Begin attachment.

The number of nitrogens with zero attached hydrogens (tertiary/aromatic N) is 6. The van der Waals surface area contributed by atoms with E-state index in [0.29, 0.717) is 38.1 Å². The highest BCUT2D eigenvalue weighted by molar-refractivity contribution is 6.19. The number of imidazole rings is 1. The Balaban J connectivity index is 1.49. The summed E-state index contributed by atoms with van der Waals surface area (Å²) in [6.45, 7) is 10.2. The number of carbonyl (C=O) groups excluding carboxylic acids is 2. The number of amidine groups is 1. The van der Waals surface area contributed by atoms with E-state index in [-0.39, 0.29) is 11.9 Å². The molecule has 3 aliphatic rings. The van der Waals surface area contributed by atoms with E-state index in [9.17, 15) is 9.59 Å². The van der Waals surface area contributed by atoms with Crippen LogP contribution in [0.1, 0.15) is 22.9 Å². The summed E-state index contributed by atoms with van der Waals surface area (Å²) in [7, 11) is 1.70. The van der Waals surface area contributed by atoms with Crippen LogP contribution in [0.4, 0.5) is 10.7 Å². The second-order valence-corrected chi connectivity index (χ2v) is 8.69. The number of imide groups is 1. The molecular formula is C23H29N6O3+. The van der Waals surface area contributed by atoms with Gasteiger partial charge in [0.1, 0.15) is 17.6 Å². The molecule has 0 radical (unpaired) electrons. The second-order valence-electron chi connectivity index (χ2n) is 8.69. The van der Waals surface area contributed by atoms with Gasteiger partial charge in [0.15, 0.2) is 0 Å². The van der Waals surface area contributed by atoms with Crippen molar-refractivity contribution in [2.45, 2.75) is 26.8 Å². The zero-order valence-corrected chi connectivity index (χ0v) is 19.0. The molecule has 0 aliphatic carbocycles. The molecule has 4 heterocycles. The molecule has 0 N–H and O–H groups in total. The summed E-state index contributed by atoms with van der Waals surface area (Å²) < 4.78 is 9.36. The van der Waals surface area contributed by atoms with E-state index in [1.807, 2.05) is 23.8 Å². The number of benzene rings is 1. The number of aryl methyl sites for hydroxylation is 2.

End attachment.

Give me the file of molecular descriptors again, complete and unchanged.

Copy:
The number of nitrogens with zero attached hydrogens (tertiary/aromatic N) is 6. The van der Waals surface area contributed by atoms with E-state index in [0.29, 0.717) is 38.1 Å². The highest BCUT2D eigenvalue weighted by molar-refractivity contribution is 6.19. The number of imidazole rings is 1. The Balaban J connectivity index is 1.49. The summed E-state index contributed by atoms with van der Waals surface area (Å²) in [6.45, 7) is 10.2. The number of carbonyl (C=O) groups excluding carboxylic acids is 2. The number of amidine groups is 1. The van der Waals surface area contributed by atoms with E-state index in [-0.39, 0.29) is 11.9 Å². The molecule has 3 aliphatic rings. The van der Waals surface area contributed by atoms with E-state index in [9.17, 15) is 9.59 Å². The van der Waals surface area contributed by atoms with Crippen LogP contribution in [0.1, 0.15) is 22.9 Å². The summed E-state index contributed by atoms with van der Waals surface area (Å²) in [7, 11) is 1.70. The van der Waals surface area contributed by atoms with Crippen LogP contribution in [0.4, 0.5) is 10.7 Å². The second-order valence-corrected chi connectivity index (χ2v) is 8.69. The number of imide groups is 1. The molecular formula is C23H29N6O3+. The van der Waals surface area contributed by atoms with Gasteiger partial charge in [0.1, 0.15) is 17.6 Å². The molecule has 0 radical (unpaired) electrons. The second-order valence-electron chi connectivity index (χ2n) is 8.69. The van der Waals surface area contributed by atoms with Gasteiger partial charge in [0.15, 0.2) is 0 Å². The van der Waals surface area contributed by atoms with Crippen molar-refractivity contribution in [2.45, 2.75) is 26.8 Å². The zero-order valence-corrected chi connectivity index (χ0v) is 19.0. The molecule has 0 aliphatic carbocycles. The molecule has 4 heterocycles. The molecule has 0 N–H and O–H groups in total. The summed E-state index contributed by atoms with van der Waals surface area (Å²) < 4.78 is 9.36. The van der Waals surface area contributed by atoms with E-state index in [1.807, 2.05) is 23.8 Å². The number of benzene rings is 1. The number of aryl methyl sites for hydroxylation is 2.